Whidbey water experts raise concern over seawater intrusion

Island County’s water experts have been sounding the alarm for seawater intrusion.

While PFAS contamination has become a large concern for both local and national municipalities, Island County’s water experts have been sounding the alarm for another kind of contaminant: seawater intrusion.

As Whidbey Islanders withdraw more from the aquifer, the water may become saltier and saltier. The wells closest to the shore are most susceptible.

Any well with a screen below sea level could experience seawater intrusion, said Island County Hydrogeologist Chris Kelley. According to the county’s risk map, wells near Ebey’s Landing, West Beach, Libbey Beach, Long Point, Race Lagoon, North Bluff, Greenbank, Useless Bay State Park, Mutiny Bay, Smugglers Cove and Crockett Lake are at a very high risk of saltwater intrusion based on chloride concentration data. Many additional places across the island are at high risk.

Per Island County code, new developments in this area go through much higher scrutiny to protect against seawater intrusion than other areas.

Last year, a group of hydrologists and other stakeholders formed, informally called the Water Cohort, to address this issue and push for legislation to study it.

Seawater intrusion is continually monitored per county code, so Kelley doesn’t see a reason for an additional island-wide study, as the code has been working since it was ratified in 2005 and will be updated as part of the 2025 comprehensive plan amendment.

But to the Water Cohort, time is the greatest concern, said Perry Lovelace, an infrastructure engineering teacher and cohort member. As time goes on — with the threat of sea level rise and predicted influx of people — the problem may get worse and worse.

Some wells along Ebey’s Landing have already turned salty, he said, meaning the chlorine and sodium content in the water has risen to potentially toxic levels. The change is gradual, first affecting the taste until it’s undrinkable.

“Seawater intrusion” is kind of a misnomer, Lovelace said. It’s not an intrusive issue, it’s an overdrawing issue. Seawater doesn’t rush into a well, people draw it in as they deplete the well. As the sea level rises, the aquifer depletes faster, so the problem is going to grow at a faster rate as time goes on. Fixing the problem could mean shutting the well off for a decade.

Ground water becomes saltier as residents continue to pump water, Kelley said.

“It’s not going to be you turn on your water today, it tastes fine. You turn on your water tomorrow and it tastes salty,” he said. “It’s going to be a very gradual shift.”

Chloride is the main contaminant hydrogeologists look at for seawater intrusion, Kelley said, and the maximum contamination level set by the EPA is a taste standard, not a health standard. The water will often taste gross before it causes any serious health harm.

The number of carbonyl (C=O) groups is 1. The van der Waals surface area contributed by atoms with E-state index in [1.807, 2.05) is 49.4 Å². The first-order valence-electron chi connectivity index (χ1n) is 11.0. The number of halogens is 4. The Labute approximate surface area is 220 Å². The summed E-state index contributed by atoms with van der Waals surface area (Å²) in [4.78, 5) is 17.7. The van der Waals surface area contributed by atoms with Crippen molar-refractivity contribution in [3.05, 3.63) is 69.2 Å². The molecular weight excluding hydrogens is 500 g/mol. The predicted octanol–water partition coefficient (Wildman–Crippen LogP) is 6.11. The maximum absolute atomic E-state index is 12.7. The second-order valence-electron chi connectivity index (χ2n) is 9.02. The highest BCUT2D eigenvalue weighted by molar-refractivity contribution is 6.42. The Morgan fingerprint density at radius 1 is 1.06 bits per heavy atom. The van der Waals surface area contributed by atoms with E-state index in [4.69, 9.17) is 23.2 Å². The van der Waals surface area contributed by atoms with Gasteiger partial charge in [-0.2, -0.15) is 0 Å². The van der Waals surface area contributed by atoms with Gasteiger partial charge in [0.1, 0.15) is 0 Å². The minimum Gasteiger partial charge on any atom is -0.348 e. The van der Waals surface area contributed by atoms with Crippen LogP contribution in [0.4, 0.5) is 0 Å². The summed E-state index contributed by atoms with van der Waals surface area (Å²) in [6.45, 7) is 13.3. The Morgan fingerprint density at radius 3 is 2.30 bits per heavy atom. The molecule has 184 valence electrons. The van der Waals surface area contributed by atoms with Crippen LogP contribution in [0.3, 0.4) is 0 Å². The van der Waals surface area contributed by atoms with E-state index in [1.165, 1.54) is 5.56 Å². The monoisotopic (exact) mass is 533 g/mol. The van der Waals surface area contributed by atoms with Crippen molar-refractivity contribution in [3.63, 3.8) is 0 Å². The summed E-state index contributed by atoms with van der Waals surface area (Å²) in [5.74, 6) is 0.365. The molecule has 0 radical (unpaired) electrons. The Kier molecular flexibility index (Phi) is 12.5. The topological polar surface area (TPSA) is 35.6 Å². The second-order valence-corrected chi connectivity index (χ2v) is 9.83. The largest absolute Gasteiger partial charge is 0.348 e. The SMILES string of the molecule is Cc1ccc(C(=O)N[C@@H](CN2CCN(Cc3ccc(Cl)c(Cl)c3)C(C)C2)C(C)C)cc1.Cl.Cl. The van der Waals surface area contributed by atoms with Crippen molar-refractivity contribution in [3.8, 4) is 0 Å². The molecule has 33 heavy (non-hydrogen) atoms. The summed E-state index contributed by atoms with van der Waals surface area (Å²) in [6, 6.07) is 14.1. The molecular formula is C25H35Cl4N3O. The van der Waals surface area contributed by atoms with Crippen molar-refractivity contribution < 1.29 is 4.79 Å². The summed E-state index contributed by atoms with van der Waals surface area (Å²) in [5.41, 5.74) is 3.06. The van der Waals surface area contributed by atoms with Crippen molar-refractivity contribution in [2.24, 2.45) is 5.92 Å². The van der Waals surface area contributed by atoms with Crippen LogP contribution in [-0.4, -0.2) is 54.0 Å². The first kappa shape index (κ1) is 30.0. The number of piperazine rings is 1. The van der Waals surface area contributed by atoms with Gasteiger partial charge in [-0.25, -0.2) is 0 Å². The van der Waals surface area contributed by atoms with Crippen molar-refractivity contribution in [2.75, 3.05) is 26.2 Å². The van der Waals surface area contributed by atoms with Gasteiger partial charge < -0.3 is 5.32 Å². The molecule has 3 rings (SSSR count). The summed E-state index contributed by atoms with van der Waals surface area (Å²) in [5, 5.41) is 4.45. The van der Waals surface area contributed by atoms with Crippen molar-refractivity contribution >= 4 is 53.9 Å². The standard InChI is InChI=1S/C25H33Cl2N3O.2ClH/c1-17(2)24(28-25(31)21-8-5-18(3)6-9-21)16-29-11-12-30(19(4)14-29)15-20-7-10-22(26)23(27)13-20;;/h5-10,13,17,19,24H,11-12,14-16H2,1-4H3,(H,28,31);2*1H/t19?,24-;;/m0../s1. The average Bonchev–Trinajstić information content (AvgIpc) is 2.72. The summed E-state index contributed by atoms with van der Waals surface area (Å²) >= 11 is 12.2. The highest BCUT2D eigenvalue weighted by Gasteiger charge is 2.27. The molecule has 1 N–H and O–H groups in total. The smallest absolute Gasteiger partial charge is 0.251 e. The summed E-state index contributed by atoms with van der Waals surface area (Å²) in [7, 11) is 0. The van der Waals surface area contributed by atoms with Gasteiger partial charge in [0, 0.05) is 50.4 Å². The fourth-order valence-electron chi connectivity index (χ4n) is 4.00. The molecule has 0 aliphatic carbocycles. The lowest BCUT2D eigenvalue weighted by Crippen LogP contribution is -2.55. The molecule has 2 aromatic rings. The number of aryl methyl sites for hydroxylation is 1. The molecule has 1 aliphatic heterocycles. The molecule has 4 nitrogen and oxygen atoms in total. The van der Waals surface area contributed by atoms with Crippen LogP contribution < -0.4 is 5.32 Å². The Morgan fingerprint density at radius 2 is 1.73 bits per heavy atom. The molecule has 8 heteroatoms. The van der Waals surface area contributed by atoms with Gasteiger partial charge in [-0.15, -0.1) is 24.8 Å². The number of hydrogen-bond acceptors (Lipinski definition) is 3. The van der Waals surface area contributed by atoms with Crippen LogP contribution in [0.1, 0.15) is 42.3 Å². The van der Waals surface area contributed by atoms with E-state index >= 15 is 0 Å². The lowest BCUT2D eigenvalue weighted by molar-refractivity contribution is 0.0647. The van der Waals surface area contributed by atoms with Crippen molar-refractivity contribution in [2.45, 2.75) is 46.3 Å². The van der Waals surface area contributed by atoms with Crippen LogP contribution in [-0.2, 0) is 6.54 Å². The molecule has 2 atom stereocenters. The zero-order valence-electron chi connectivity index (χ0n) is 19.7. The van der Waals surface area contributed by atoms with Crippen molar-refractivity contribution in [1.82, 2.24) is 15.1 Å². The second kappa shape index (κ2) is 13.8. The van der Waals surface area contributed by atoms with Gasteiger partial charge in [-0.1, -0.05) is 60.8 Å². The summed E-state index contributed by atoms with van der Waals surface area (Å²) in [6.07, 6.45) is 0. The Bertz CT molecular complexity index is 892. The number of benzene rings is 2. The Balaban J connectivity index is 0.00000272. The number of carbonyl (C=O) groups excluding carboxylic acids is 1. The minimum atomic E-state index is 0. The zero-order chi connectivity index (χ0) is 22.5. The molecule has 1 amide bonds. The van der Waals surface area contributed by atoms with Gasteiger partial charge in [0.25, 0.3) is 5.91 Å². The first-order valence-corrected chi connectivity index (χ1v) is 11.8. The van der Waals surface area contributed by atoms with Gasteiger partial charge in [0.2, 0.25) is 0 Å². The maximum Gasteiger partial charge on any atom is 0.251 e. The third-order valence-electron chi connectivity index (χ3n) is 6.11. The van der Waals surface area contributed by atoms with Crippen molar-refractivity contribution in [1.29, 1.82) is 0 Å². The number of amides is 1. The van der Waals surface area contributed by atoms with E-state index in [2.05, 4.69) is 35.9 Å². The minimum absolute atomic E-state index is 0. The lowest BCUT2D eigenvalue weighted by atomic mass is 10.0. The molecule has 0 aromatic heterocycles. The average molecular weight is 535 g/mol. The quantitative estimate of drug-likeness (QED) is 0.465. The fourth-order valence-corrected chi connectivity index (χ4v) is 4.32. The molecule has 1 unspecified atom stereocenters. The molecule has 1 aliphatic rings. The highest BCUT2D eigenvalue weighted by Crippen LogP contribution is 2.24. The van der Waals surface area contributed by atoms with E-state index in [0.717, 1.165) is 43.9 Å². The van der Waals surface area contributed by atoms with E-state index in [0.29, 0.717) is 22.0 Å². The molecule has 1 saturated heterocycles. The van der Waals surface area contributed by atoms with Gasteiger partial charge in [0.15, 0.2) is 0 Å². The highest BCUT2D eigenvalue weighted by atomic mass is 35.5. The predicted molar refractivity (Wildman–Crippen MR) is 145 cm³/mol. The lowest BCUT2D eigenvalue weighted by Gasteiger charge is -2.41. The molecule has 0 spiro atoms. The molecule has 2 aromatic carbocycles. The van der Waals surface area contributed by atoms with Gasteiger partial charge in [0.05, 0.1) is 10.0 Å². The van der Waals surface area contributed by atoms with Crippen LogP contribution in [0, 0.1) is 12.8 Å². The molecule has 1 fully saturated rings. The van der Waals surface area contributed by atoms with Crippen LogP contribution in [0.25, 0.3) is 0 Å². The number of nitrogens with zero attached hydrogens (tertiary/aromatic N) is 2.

The issue is critical, Lovelace said, because there are really no alternatives to the aquifer.

“Because we’re an island, the only source of freshwater we get is the rain,” he said. “No rivers, no glaciers. It all comes from rainfall, so the hard stop limits of health is how much rain we get.”

Oak Harbor and Naval Air Station Whidbey pipe water in through Deception Pass from a treatment plant on the Skagit River in Mount Vernon. The city of Anacortes, which owns the water right and the plant, sells water to other entities.

A solution that is often suggested is desalinization, Lovelace said, but this really isn’t feasible. It’s expensive in both money and energy, increases fossil fuel emissions and is detrimental to marine life.

County data suggests the island will grow by over 10,000 in the next ten years.

“All those people are thirsty, right?” Lovelace said. “They’re all going to have to have water, and it’s all gonna come from wells.”

There are other warning signs before seawater intrudes, Kelley said. In some wells, he sees elevated fluoride concentrations, which means that they are pumping more freshwater than what the aquifer can supply. This can be remediated by better water practices.

The only truly feasible solution is changing water practices to allow the aquifer more time to recharge, Lovelace said. This means infrastructure designed and built to collect and retain rainwater, such as highway ditches. There are also devices that collect condensation from rooftops.

People can drill a second well to prevent too much pressure on a given area, Kelley said. They can also add a cistern and pump from the well to the top of a cistern to avoid constantly pumping on demand.

“It’s not a death sentence for the well,” he said. “It doesn’t mean that, ‘oh, your chloride went up 10%. You have to shut off the well.’ It just means you have to look at how you’re using the well, and in some cases it can be something as simple as fixing a leaky water line.”

Seawater intrusion can be fixed by a community-wide agreement to put less water on their lawns, he said.

On Whidbey, systems that have experienced seawater intrusion have fixed the problem by drilling a new well and keeping the original well for emergencies. Six years later, the first well’s contaminants had diminished.

The code involving seawater intrusion is addressed in the county’s comprehensive plan, which continues to seek public input for the next year. Through the winter, they will update the policies and goals for the 2025 amendment. Information on individual well data, public system wells and well monitoring can be found on Island County’s Hydrogeology Dashboard.